Briefing Paper: Recognition of Indigenous Peoples’ Customary Land Rights in Asia
In Asia, various legal instruments have been used to recognize indigenous peoples within the legal framework of State. States have recognized indigenous peoples through constitutional provision, special laws, and court decisions and/or through ratification or adoption of international instruments. However, legal recognition by states does not always guarantee the full range and enjoyment by indigenous peoples of their individual and collective rights as provided in international instruments such as the UN Declaration on the Rights of Indigenous Peoples.
Indigenous peoples in Asia have developed their particular customary land use and tenure systems through time, which have existed since time immemorial and continue to be practiced until today. These customary land use systems are largely community-based and managed according to the livelihood needs and practices of the community. Generally, the right to use and manage the land and resources is regulated collectively within the community and allows equal opportunities to community members for access to resources. Ownership rights over a particular resource or stretch of land depend on the nature of the land or resource and is handed down or transferred from generation to generation. Different land use patterns and complex land ownership systems are found, which may include individual, clan and community ownership. Individual tenure is usually practiced over paddy terrace fields or residential or settlement areas. Collective rights may exist at different levels and may be vested on the whole community or part of it, such as a clan or kinship group.
Governments in Asia have passed laws and policies promoting the recognition of indigenous peoples customary rights to their land and resources. A key development in some countries is state recognition of communal land or collective rights over land and forests. However, there is clearly weak implementation of these laws. In spite of the existence of these laws and policies recognizing customary land rights, indigenous peoples in Asia continue to face land dispossession and destruction on a wide scale due to large-scale development and resource extraction by state and private business interests in their traditional territories.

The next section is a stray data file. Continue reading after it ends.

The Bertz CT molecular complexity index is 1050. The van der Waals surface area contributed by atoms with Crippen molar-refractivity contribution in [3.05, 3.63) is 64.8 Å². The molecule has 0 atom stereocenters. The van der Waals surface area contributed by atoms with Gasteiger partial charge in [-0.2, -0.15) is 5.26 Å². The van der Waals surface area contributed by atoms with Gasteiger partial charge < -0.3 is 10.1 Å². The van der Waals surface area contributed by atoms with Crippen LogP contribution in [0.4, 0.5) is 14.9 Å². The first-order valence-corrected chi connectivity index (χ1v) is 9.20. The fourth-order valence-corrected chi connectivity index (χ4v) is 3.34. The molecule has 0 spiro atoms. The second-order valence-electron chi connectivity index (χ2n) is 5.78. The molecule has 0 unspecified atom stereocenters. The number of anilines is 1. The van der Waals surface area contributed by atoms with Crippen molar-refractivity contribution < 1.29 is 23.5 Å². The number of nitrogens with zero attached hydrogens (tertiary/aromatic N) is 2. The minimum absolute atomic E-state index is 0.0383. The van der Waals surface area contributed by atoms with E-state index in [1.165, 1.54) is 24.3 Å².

Consequences of such land dispossession and land use change are grave for indigenous peoples, especially for indigenous women. These include loss of access to the primary source of their traditional livelihoods, triggering a situation of food insecurity, destruction of forests and the loss of biodiversity upon which many indigenous peoples rely on for their survival. Poverty and social breakdown also result due to a disruption of traditional social structures and values. These impacts are aggravated by continuing challenges such as negative attitudes and discrimination towards indigenous peoples, lack of awareness and understanding of the UN Declaration on the Rights of Indigenous Peoples and lack of political will by governments to fully implement state laws and policies. In some communities, indigenous organizations are also not strong enough to assert their rights.
The recognition, protection and fulfillment of indigenous peoples’ right to land is crucial, not only for their physical but also for their cultural survival and wellbeing. States need to respect the economic, social, cultural and spiritual values and importance that indigenous peoples attach to their lands, territories and resources, and take immediate steps to ensure the full exercise of indigenous peoples’ customary land rights for their sustainable development, peace and security.
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